Balunywa’s fight with deputy threatens to break up MUBS

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By  Eriasa Mukiibi Sserunjogi

Posted  Sunday, December 15  2013 at  02:00

In Summary

At loggerheads. Accusations and counter accusations from Mubs principal and his deputy is said to be affecting the smooth running of the university.


Kampala- A committee set up to investigate the wrangles between two officials of Makerere University Business School (Mubs) has finalised its work, a highly-placed source has said.

The Mubs Council Chairperson, Prof Venansious Baryamureeba, Sunday Monitor learnt, set up the committee on the belief that the working relations between the School’s principal, Prof Waswa Balunywa and his deputy, Prof Samuel Ssejjaaka, had deteriorated to a level that warranted intervention.

The people involved
Prof Baryamureeba appointed three members of the council to investigate the causes of disagreements between the duo and recommend solutions.

The committee was chaired by Dr John Kiyaga, assisted by Mr Stephen Kasangaki and Ms Victoria Byoma as members.
Dr Kiyaga confirmed he chaired the committee but referred us to Prof Baryamureeba for further details.
Prof Baryamureeba was reportedly out of the country and could not be reached on phone by the time of filing this report.
Genesis of the conflict
Prof Balunywa’s contract expired in May and its renewal in June caused discomfort to many.
He was Mubs’ founding principal in 1998 and some academic staff members have been protesting his long stay at the helm of the institution.

They had hoped he would leave in May upon the expiry of his second term.
A group of “whistle blowers” started releasing pieces of information to coincide with the expiry of his term.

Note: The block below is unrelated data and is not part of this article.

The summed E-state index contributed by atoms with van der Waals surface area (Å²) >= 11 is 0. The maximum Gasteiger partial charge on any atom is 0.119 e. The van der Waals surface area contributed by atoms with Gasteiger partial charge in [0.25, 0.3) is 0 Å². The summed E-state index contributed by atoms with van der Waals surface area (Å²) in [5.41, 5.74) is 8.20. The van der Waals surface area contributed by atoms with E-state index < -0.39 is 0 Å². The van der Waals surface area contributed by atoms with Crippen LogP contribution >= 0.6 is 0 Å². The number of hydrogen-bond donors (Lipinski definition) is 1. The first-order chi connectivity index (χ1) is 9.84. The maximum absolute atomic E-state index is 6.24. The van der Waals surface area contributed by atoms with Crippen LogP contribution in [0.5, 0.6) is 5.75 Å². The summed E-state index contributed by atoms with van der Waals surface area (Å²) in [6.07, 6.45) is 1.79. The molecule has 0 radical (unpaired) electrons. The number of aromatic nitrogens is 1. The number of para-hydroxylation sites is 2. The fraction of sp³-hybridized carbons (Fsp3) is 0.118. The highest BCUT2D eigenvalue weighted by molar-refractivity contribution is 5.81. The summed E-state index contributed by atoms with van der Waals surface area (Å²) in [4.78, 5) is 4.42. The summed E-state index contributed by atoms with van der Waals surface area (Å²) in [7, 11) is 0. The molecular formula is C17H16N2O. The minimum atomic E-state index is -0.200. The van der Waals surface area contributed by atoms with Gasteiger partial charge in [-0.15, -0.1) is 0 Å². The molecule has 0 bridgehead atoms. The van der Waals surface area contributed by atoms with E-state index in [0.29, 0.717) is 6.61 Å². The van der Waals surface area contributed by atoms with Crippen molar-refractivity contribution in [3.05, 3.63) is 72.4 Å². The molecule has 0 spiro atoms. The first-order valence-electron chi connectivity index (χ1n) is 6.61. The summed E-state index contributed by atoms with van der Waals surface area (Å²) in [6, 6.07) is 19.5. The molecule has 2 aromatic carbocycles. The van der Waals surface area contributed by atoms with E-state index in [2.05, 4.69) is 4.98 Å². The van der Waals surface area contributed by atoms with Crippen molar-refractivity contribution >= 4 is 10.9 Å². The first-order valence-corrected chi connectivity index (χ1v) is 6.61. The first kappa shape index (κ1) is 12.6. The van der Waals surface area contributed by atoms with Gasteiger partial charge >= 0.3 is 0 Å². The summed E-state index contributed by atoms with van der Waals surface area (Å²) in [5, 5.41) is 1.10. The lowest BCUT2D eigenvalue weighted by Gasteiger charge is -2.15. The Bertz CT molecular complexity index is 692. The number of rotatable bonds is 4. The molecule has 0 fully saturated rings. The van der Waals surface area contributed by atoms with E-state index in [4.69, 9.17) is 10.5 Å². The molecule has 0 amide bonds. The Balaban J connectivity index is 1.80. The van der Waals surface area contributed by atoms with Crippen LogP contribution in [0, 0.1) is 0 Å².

They accused him of employing his relatives at the School, financial mismanagement and personalising the institution.

Prof Balunywa’s defence
Prof Balunywa rebutted that Mubs was one of the best managed institutions in the country and blamed the allegations on those he said were eyeing his job.
When he was offered another five-year term in June, his opponents went to court on account that he was supposed to serve only two terms and that he had been illegally reappointed.

Court case
In the case now before the Civil Division of the High Court, Prof Balunywa’s opponents claim his reappointment was irregular and that the minutes which approved it were forged.
They also question Prof Balunywa’s academic papers.

The case is being prosecuted by lawyers, including Dr James Akampumuza, a former dean at Mubs, who was involved in a bitter fight with Prof Balunywa before leaving the institution.

Documents seen by Sunday Monitor indicate that in recent times, the two topmost administrators at Mubs have traded bitter exchanges, a situation that is threatening to jeopardise the smooth running of the university.

How it started
The most recent fallout was sparked by a letter from Prof Ssejjaaka, informing Prof Balunywa that his gratuity had not been paid for a long time.

Prof Balunywa, in a September 17 response, blamed the delay in the payment on “cash flow problems”. But in his letter, he also accused his deputy of failing to complete his job evaluation form for the previous year.
Prof Balunywa said he had reported this to the school’s Appointments Board and that he would also mention it at the next Council sitting.
He also accused Prof Ssejjaaka of failing to formalise his sick leave. Prof Ssejjaaka had spent months away from work due to sickness.
Prof Ssejjaaka wrote back, saying his residence had not been furnished and he had not received a car/transport facilitation as entitled to him since he took office.

Prof Ssejjaaka added that he had personally discussed these matters with Prof Balunywa “over the years in futility,” and that the matter was even referred to Council in 2011. He claimed that the Council directed Prof Balunywa to provide these entitlements.

Conflicting accounts
Prof Ssejjaaka accused Balunywa of including issues which had not been raised in the former’s appeal for official entitlements, but which nevertheless were fundamental.
Prof Ssejjaaka said he had submitted the evaluation form to the Human Resource Manager several months before, as required.